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Vulnerability and Natural Disasters in Fiji, Papua New Guinea, Vanuatu and the Kyrgyz Republic

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  • Raghbendra Jha

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Abstract

This paper analyses vulnerability in Fiji, the Kyrgyz republic, Papua New Guinea and Vanuatu. In incorporating measures of vulnerability there is no major departure from the perspective of MDG 1 Analyses of vulnerability, like that in the present paper, emphasize the fact that the debates around poverty-growth elasticities are premised on the assumption of a state of world without any risks and uncertainties. In the real world in which the poor actually live they are subject to risks - both general and idiosyncratic - which affect their welfare. Thus poverty should not be viewed in static terms but within a framework that allows for changing states of the world. Nor should the possibility of reaching MDG1 be viewed simply as a matter of extrapolating from existing poverty levels using such computed growth poverty elasticities. Such a strategy runs the risk of becoming a statistical artefact with little relevance to the welfare of the poor. This paper begins by briefly surveying the empirical literature on vulnerability. It makes a distinction between vulnerability measures based on household level data and measures based on aggregate data. Since household level data are not available for these countries this paper provides measures of vulnerability and quantifies certainty equivalent consumption growth for these countries over the recent past. It then projects from computed growth rates of consumption and their corresponding certainty equivalent magnitudes to understand some implications of such vulnerability for reaching the poverty related MDG (MDG1). It is discovered that certainty equivalent consumption growth is much lower than average real per capita consumption growth indeed, in some cases, it is negative. This performance is linked to the incidence of aggregate shocks in these economies - particularly in the 1990s. Based on these trends it is concluded that real consumption per capita by 2015 would be lower in all four countries than what is required to attain MDG1.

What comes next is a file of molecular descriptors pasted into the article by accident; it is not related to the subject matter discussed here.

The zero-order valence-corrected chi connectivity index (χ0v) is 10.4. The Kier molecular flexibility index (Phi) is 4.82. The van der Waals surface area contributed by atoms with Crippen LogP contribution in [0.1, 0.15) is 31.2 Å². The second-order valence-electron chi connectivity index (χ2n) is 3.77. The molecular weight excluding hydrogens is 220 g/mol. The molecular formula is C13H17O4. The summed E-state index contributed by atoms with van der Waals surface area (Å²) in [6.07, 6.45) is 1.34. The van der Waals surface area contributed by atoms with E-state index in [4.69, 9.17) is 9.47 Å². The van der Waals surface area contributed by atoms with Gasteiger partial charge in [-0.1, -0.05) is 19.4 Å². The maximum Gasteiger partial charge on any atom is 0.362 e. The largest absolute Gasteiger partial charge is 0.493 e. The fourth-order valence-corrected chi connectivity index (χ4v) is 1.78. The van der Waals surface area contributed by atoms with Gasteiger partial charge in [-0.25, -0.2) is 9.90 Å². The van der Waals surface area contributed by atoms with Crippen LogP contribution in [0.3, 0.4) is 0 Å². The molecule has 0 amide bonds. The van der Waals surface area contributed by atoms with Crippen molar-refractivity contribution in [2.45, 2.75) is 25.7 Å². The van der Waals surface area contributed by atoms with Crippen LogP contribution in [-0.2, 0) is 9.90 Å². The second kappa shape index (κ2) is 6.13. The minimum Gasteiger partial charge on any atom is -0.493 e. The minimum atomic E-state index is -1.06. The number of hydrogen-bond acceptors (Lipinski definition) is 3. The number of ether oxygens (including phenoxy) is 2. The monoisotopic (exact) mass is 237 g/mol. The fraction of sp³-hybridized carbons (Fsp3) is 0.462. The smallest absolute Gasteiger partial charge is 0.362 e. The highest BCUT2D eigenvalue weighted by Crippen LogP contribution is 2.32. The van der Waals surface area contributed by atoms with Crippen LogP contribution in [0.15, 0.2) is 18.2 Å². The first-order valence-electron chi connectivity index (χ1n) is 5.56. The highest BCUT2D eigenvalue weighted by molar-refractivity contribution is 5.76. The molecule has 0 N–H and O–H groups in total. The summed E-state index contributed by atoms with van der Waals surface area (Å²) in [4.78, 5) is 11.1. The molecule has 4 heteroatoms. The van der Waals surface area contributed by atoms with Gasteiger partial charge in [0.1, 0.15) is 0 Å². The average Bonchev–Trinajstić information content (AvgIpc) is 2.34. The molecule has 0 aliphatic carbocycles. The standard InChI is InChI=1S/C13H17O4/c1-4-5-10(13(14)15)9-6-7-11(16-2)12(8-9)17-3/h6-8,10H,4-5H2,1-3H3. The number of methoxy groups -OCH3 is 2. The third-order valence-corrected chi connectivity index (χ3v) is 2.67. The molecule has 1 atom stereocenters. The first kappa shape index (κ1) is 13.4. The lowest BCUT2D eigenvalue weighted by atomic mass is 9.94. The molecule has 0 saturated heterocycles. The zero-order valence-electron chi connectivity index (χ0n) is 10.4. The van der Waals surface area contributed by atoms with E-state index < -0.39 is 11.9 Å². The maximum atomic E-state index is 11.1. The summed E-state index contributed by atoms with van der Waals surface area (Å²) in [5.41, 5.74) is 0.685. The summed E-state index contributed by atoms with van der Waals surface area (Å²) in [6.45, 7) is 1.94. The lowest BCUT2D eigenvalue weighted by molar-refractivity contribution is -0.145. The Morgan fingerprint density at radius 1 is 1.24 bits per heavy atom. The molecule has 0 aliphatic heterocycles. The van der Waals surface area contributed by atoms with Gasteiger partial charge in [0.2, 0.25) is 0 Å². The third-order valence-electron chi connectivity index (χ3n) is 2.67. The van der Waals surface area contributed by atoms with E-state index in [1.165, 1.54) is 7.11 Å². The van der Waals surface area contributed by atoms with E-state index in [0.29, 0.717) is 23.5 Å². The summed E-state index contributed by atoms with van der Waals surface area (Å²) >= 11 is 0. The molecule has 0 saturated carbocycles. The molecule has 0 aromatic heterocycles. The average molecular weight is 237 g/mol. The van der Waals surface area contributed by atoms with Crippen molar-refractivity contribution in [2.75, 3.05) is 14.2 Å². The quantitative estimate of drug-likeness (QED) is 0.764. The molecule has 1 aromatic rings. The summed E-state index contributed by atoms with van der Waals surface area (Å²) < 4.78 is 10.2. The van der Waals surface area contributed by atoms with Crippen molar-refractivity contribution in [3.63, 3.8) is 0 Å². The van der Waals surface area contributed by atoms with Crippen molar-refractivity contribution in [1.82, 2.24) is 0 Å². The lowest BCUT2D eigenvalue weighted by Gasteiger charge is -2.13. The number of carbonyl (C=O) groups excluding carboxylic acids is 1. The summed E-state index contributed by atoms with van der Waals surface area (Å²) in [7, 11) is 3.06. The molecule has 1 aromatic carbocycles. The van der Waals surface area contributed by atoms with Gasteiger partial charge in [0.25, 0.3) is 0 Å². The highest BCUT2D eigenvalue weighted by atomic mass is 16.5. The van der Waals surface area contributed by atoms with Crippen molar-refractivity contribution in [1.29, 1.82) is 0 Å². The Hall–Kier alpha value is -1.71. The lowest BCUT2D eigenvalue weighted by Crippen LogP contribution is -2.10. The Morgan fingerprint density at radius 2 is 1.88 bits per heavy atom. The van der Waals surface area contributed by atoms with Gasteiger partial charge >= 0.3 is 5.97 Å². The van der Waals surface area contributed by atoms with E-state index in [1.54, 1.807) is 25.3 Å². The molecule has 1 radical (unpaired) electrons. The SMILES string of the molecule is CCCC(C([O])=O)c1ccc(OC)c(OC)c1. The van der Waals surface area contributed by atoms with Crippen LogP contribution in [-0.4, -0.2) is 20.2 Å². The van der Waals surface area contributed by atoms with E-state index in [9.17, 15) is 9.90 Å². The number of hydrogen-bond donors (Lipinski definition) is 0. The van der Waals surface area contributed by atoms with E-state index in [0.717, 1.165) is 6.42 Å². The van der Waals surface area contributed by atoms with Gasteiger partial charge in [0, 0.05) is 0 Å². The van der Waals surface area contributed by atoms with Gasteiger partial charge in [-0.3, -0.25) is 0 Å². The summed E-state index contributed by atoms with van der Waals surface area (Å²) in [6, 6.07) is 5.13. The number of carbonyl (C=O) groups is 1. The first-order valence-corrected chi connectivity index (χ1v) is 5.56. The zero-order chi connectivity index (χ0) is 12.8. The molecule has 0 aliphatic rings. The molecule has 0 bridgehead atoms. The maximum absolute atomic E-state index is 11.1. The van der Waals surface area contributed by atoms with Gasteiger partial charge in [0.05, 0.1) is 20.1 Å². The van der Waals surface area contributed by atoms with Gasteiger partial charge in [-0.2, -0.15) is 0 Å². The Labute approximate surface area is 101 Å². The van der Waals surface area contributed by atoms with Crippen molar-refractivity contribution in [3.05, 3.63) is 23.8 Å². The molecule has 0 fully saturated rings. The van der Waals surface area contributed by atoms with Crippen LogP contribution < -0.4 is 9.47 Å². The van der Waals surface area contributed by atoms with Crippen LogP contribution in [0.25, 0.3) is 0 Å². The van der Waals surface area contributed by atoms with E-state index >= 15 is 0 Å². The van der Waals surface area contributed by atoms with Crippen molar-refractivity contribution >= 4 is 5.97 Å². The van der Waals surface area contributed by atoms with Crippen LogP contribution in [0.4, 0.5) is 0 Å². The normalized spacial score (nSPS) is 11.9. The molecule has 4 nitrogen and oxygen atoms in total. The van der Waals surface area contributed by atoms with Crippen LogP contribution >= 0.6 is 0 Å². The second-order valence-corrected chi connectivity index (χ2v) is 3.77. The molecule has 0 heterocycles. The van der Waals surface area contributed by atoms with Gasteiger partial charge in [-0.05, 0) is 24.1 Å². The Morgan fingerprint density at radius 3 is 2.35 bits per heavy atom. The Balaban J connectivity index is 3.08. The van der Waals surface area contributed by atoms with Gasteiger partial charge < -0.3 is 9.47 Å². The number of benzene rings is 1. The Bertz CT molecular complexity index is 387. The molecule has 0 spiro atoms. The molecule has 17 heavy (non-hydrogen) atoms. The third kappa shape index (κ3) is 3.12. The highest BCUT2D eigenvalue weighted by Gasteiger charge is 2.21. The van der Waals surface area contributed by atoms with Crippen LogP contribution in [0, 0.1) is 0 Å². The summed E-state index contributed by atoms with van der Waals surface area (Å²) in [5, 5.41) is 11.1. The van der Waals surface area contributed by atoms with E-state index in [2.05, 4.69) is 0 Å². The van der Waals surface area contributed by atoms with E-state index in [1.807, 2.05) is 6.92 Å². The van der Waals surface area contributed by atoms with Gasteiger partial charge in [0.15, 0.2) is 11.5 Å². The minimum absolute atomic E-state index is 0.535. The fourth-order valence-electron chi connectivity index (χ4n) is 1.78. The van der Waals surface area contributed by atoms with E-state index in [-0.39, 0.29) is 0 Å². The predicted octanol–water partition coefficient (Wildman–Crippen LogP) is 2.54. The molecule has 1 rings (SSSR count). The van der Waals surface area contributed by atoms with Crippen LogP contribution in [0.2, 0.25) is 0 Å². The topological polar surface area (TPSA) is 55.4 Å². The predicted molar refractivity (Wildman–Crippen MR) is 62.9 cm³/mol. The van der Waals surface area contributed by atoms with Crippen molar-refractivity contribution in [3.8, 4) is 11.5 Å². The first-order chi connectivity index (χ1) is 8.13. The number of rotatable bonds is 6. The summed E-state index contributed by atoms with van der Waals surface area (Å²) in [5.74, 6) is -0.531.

Suggested Citation

  • Raghbendra Jha, 2006. "Vulnerability and Natural Disasters in Fiji, Papua New Guinea, Vanuatu and the Kyrgyz Republic," Departmental Working Papers 2006-05, The Australian National University, Arndt-Corden Department of Economics.
  • Handle: RePEc:pas:papers:2006-05
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    File URL: https://crawford.anu.edu.au/acde/publications/publish/papers/wp2006/wp-econ-2006-05.pdf
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    References listed on IDEAS

    as
    1. Auffret, Philippe, 2003. "High consumption volatility : the impact of natural disasters?," Policy Research Working Paper Series 2962, The World Bank.
    2. Hoddinott, John & Quisumbing, Agnes, 2003. "Methods for microeconometric risk and vulnerability assessments," Social Protection and Labor Policy and Technical Notes 29138, The World Bank.
    3. Raghav Gaiha & Katsushi Imai, 2004. "Vulnerability, shocks and persistence of poverty: estimates for semi-arid rural South India," Oxford Development Studies, Taylor & Francis Journals, vol. 32(2), pages 261-281.
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    More about this item

    Keywords

    Vulnerability; Certainty Equivalent Consumption; MDG1;

    JEL classification:

    • D18 - Microeconomics - - Household Behavior - - - Consumer Protection
    • D63 - Microeconomics - - Welfare Economics - - - Equity, Justice, Inequality, and Other Normative Criteria and Measurement
    • D80 - Microeconomics - - Information, Knowledge, and Uncertainty - - - General
    • D91 - Microeconomics - - Micro-Based Behavioral Economics - - - Role and Effects of Psychological, Emotional, Social, and Cognitive Factors on Decision Making
    • I32 - Health, Education, and Welfare - - Welfare, Well-Being, and Poverty - - - Measurement and Analysis of Poverty

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